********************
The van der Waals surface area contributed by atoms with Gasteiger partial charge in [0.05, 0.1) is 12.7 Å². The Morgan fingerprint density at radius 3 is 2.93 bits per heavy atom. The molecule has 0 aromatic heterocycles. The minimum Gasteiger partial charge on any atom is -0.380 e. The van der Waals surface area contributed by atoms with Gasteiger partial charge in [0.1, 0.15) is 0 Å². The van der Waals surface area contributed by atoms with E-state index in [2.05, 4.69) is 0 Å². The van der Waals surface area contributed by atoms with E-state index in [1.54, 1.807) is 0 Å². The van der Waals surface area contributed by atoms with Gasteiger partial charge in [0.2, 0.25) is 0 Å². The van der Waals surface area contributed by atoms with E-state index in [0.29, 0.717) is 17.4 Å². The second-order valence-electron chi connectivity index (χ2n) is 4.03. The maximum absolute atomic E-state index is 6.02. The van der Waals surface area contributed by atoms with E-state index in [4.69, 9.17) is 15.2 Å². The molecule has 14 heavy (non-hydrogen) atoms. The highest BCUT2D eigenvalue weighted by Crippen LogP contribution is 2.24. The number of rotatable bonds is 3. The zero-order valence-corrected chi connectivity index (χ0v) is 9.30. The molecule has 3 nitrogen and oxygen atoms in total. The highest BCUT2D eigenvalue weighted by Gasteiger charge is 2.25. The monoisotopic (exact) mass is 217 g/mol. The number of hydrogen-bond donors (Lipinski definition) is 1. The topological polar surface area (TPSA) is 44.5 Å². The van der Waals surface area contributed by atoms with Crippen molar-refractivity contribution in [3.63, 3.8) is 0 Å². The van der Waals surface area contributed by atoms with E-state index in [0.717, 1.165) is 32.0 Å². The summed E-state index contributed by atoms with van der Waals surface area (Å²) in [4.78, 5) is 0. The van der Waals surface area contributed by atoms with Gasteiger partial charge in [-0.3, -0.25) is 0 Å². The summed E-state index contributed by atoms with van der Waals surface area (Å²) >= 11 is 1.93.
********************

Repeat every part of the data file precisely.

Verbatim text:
The van der Waals surface area contributed by atoms with Gasteiger partial charge in [0.05, 0.1) is 12.7 Å². The Morgan fingerprint density at radius 3 is 2.93 bits per heavy atom. The molecule has 0 aromatic heterocycles. The minimum Gasteiger partial charge on any atom is -0.380 e. The van der Waals surface area contributed by atoms with Gasteiger partial charge in [0.1, 0.15) is 0 Å². The van der Waals surface area contributed by atoms with E-state index in [2.05, 4.69) is 0 Å². The van der Waals surface area contributed by atoms with E-state index in [1.54, 1.807) is 0 Å². The van der Waals surface area contributed by atoms with Gasteiger partial charge in [0.2, 0.25) is 0 Å². The van der Waals surface area contributed by atoms with E-state index in [0.29, 0.717) is 17.4 Å². The second-order valence-electron chi connectivity index (χ2n) is 4.03. The maximum absolute atomic E-state index is 6.02. The van der Waals surface area contributed by atoms with E-state index in [4.69, 9.17) is 15.2 Å². The molecule has 14 heavy (non-hydrogen) atoms. The highest BCUT2D eigenvalue weighted by Crippen LogP contribution is 2.24. The number of rotatable bonds is 3. The zero-order valence-corrected chi connectivity index (χ0v) is 9.30. The molecule has 3 nitrogen and oxygen atoms in total. The highest BCUT2D eigenvalue weighted by Gasteiger charge is 2.25. The monoisotopic (exact) mass is 217 g/mol. The number of hydrogen-bond donors (Lipinski definition) is 1. The topological polar surface area (TPSA) is 44.5 Å². The van der Waals surface area contributed by atoms with Crippen molar-refractivity contribution in [3.63, 3.8) is 0 Å². The van der Waals surface area contributed by atoms with E-state index in [0.717, 1.165) is 32.0 Å². The summed E-state index contributed by atoms with van der Waals surface area (Å²) in [4.78, 5) is 0. The van der Waals surface area contributed by atoms with Gasteiger partial charge in [-0.3, -0.25) is 0 Å². The summed E-state index contributed by atoms with van der Waals surface area (Å²) >= 11 is 1.93.